Reproductive rights groups were outraged when the Trump administration announced plans to cut off family planning funds for healthcare providers that offer abortions. Now they’re headed to court to battle the new rule.
At least three groups have announced plans to sue over the measure, which would effectively ban providers like Planned Parenthood from receiving funds through Title X—a federal program to help low-income Americans access family planning services.
“The new rule will significantly disrupt the Title X program and moves it drastically away from what its central purpose is,,” ACLU senior staff attorney Ruth Harlow told The Daily Beast. “So we’re filing suit to try to keep the Title X program in its role as a really effective safety net and as a very effective healthcare-providing program.”
The new rule would prohibit providers who receive Title X funding from performing or referring patients for abortions, and would require clinics that receive federal funds be physically and financially separate from those that offer the procedure. Critics say this would prevent doctors from dispensing accurate medical advice to patients and defund clinics that provide abortions alongside contraceptives, STD checks and other reproductive health services.
The Department of Health and Human Services posted the final version of the rule online Friday. It will now be submitted to the Federal Register and take effect after 60 days.
The ACLU plans to file suit on behalf of the National Family Planning and Reproductive Health Association once the rule is submitted. Harlow said they would also file for a preliminary injunction shortly thereafter. She said she believes the measure violates limits on agency action and contradicts what Congress has said about the program.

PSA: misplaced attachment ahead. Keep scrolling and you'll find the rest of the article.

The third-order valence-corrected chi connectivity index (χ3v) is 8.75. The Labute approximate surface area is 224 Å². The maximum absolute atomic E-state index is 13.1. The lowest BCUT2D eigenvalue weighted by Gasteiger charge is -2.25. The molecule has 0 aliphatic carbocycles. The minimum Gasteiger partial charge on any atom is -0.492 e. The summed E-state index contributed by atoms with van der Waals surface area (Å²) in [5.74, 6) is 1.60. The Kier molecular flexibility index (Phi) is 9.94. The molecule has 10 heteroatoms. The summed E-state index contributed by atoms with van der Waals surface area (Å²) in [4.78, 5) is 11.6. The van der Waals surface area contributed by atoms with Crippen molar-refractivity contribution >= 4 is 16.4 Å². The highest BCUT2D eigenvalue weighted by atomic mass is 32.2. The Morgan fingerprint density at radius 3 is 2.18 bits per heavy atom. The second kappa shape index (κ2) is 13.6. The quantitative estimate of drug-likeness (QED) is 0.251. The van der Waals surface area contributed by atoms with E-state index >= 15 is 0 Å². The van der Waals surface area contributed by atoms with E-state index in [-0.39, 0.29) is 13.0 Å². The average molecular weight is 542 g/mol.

“Congress has made very clear that they want any patient that walks into a Title X family planning program to receive full information, if she happens to be pregnant, about what her options are and to receive the information that her medical providers deem appropriate,” Harlow said.
The Center for Reproductive Rights also announced plans Friday to file suit on behalf of Maine Family Planning, the state’s oldest and largest reproductive health care organization. And across the country in Washington, the state attorney general's office announced plans Monday to sue on behalf of more than 90,000 patients who received care through Title X in 2017—more than half of them at or below the federal poverty line.
Title X was signed into law by President Richard Nixon in 1970 to help low-income and uninsured people access family planning services. It currently serves about 4 million women each year, more than two-thirds of whom live at or below the federal poverty level.
The original law states Title X funds can only go to entities where “abortion is not a method of family planning.” Current regulations interpret that to mean the funds cannot be used to pay for abortions, and that abortion services must be kept financially separate from Title X-funded services.
Conservatives, however, have long pushed for the regulations to be updated and broadened, and they cheered the posting of the final rule—which some dubbed the “Protect Life Rule.”
“We thank President Trump for taking decisive action to disentangle taxpayers from the big abortion industry led by Planned Parenthood,” Susan B. Anthony List President Marjorie Dannenfelser said in a statement. “The Protect Life Rule does not cut family planning funding by a single dime, and instead directs tax dollars to entities that provide healthcare to women but do not perform abortions.”